At 0:17, a familiar voice chimes in with “can’t stop the bumrush.” It’s none other than Big Daddy Kane, battle rap legend and fellow Cold Chillin’ signee. Whilst Marley Marl might have produced all the cuts on Kane’s debut album, the roster for his 1989 sophomore effort was more varied: “Warm It Up, Kane” was actually self-produced.
Notable no wave outfit ESG are relatively unique amongst hip hop sampling staples insofar as they emerged alongside the now-dominant genre. Hip hop first impacted wax in ‘79, and ESG soon followed in 1981, the Brooklyn-based five piece debuting with “UFO,” which would become one of the most sampled tracks of all time.
If “The Message” was the first socially conscious rap song, then “No Sell Out” - released just over a year later - was one of the genre’s first politically-infused jams. Though it courted controversy, largely because it was composed by white artist Keith LeBlanc, the track was the first to repurpose Malcolm X’s speeches over a hip hop beat.
The track has only been sampled thrice: once by UK group Gunshot, and again by Germany’s LSD.
Far slower than the track that precedes it, “Game Type” presents a distressing story about a woman who played Trag. It’s fairly standard fare: rapper dates woman, showers her in opulence, turns out she’s a gold digger, rapper is mad. It takes a turn into darker areas when Trag follows the girl, who’s cheating with her friend, and produces a gun, but he’s stopped in his tracks by DJ Fatal, who reminds him they have a show to play. “I thought, go to jail for her?,” raps Chapman. “Hell no!”
The understated bass line that provides Hoodlum with the funky bedrock is the handiwork of The J.B.’s, James Brown’s backing band. As well as acting as a backing band for many of Brown’s affiliates, The J.B.’s also acted as their own group, recording eight studio LPs during their original ‘70s run.
One-two, microphone check! So begins “Microphone Check,” another slow cut. Tragedy mentions DJ Fatal, King Solomon, Marley Marl, Mr. Magic, Samson, Ed Special and Spartacus, all whilst owning up to his lack of sporting talent. Whilst references abound, this is a fairly standard jam about rocking the mic right.
“Microphone Check” is composed atop a single loop of The Temptations’ “What Is It?,” a track included on 1972’s Solid Rock. That record was the first recorded without the input of Eddie Kendricks and Paul Williams, both of whom were founding members of the lauded soul quintet.
Whilst Williams departed for medical reasons - he committed suicide not two years later - Kendricks left due to disagreements with Norman Whitfield.
We’re back to kinetic beats laced with era-appropriate piano licks. Seriously though, the keys on this track are very interesting - I’m not sure exactly what it is about them, but they’re vaguely reminiscent of the instrumentation on Madonna’s “Vogue,” also released in ‘90. There’s something about their clear sheen.
Marley Marl’s fondness of James Brown breaks is well documented, to say the least. On “Keep Striving,” the man flips the break from “Give It Up or Turnit A Loose (Remix),” included on the breakbeat-ready 1986 compilation, In The Jungle Groove.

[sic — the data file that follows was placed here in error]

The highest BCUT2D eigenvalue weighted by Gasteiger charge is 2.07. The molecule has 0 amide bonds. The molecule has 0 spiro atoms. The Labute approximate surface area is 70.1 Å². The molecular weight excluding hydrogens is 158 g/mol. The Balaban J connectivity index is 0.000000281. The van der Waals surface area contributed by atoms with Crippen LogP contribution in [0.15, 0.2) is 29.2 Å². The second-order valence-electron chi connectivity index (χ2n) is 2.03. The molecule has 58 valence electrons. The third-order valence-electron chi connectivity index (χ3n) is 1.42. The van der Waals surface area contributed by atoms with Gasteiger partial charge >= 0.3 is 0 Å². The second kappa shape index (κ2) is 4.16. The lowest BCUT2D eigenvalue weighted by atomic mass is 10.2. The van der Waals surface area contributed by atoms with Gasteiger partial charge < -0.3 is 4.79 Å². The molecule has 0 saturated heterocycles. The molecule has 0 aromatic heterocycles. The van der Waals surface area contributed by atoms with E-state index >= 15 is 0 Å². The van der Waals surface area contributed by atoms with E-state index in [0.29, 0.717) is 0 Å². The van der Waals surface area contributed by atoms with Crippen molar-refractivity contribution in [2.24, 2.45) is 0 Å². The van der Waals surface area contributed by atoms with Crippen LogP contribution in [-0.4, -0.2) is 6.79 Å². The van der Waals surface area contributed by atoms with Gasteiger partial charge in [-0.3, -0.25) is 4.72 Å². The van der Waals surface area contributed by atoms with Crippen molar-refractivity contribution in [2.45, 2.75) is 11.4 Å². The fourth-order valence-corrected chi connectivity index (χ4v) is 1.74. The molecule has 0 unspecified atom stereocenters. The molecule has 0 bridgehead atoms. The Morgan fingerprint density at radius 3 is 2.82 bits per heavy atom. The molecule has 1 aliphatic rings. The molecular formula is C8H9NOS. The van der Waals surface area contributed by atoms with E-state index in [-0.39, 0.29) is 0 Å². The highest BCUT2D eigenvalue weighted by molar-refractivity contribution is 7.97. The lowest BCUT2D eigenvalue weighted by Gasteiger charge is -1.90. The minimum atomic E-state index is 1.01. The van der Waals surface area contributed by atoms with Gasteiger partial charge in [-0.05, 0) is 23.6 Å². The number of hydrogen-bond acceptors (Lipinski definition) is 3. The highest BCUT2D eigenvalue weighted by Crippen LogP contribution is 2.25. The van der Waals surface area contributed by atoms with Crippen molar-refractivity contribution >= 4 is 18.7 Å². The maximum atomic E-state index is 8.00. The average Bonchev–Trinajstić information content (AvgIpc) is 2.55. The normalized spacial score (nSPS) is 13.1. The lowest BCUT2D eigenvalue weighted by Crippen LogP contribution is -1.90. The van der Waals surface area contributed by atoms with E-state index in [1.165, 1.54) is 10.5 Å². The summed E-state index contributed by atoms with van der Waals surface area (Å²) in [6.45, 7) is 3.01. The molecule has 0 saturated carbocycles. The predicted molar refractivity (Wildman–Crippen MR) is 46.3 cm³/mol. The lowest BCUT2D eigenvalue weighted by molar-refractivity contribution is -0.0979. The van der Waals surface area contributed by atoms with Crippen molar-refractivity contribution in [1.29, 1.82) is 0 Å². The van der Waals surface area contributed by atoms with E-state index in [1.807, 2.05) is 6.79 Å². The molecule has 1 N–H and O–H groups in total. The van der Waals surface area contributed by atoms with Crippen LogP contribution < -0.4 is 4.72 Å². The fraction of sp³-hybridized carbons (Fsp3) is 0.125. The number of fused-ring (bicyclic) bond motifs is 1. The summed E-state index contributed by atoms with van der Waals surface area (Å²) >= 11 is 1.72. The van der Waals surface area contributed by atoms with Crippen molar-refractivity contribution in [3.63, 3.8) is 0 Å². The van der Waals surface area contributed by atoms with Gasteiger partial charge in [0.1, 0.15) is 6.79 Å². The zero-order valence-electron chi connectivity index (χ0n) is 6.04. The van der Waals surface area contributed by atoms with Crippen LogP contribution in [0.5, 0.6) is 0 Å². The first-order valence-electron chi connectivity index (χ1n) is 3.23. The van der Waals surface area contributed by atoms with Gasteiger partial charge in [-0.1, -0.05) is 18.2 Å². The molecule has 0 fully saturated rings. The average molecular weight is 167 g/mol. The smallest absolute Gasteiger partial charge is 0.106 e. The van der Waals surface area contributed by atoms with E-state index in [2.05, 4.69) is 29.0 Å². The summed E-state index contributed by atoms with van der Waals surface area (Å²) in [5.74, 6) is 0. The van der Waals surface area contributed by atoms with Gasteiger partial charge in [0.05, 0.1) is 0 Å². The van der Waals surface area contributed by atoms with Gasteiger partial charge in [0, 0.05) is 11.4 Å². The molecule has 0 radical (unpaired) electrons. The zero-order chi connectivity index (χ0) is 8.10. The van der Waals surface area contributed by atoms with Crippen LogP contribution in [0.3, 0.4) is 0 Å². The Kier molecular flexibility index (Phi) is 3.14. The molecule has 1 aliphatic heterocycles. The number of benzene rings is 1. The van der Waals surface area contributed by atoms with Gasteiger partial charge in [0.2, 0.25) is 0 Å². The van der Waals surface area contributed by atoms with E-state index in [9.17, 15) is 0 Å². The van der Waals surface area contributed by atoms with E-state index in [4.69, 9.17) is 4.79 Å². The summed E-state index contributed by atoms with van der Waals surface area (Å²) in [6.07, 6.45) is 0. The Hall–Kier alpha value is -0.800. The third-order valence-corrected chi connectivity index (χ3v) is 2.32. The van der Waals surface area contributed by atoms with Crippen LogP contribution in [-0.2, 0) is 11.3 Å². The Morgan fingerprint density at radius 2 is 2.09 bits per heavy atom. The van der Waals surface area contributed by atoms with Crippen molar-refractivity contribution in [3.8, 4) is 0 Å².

A personal favourite, “Party Pack” is two parts Lyn Collins and one part Rakim. That’s a pretty great recipe: Collins is one of the most sampled artists of all time, thanks largely to “Think (About It),” and Rakim is the God MC, arguably the greatest to step to the mic. Though Trag lets us know that it’s a “party pack,” he’s not afraid to “drop science” throughout, something he’s already done on “Microphone Check.”
Lyn Collins’ “Think (About It)” is about as close to a James Brown song as you can get without putting on the godfather himself. The song was written and produced by Brown, who issued it as a 7” single on his People Records label in ‘72.
Following its inclusion on UBB, “Think (About It)” brought forth two popular samples: the main break and the “woo! yeah!” break, which makes use of ad libs from Brown and Bobby Byrd.
Collins’ “Fly Me To The Moon,” a rendition of the Bart Howard-penned jazz standard, was included on 1972’s Think (About It). Though a strange name for a studio LP, Brown frequently named seemingly slap-dash efforts after the hit single that immediately preceded them.
“I Know You Got Soul” is a particularly notable title in hip hop: it refers to both Bobby Byrd’s oft-sampled funk track of the same name and Eric B. & Rakim’s Byrd-sampling single. The third single from Paid in Full, an incredibly influential record, the track is also famous for Rakim’s stone cold delivery of “pump up the volume!”
Eric B. & Rakim’s track has actually eclipsed Byrd’s, accruing 300+ samples against a respectable 150.
“Arrest The President”
Though it might seem likely, the track doesn’t sample the popular breakbeat from The Honey Drippers’ “Impeach The President,” a funk single released at the height of the Watergate investigation in 1972. Nixon resigned before he could be impeached, and Bush Sr. certainly evaded arrest throughout his single-term administration, but the prescience of Ice Cube’s recent single, “Arrest The President,” remains to be seen.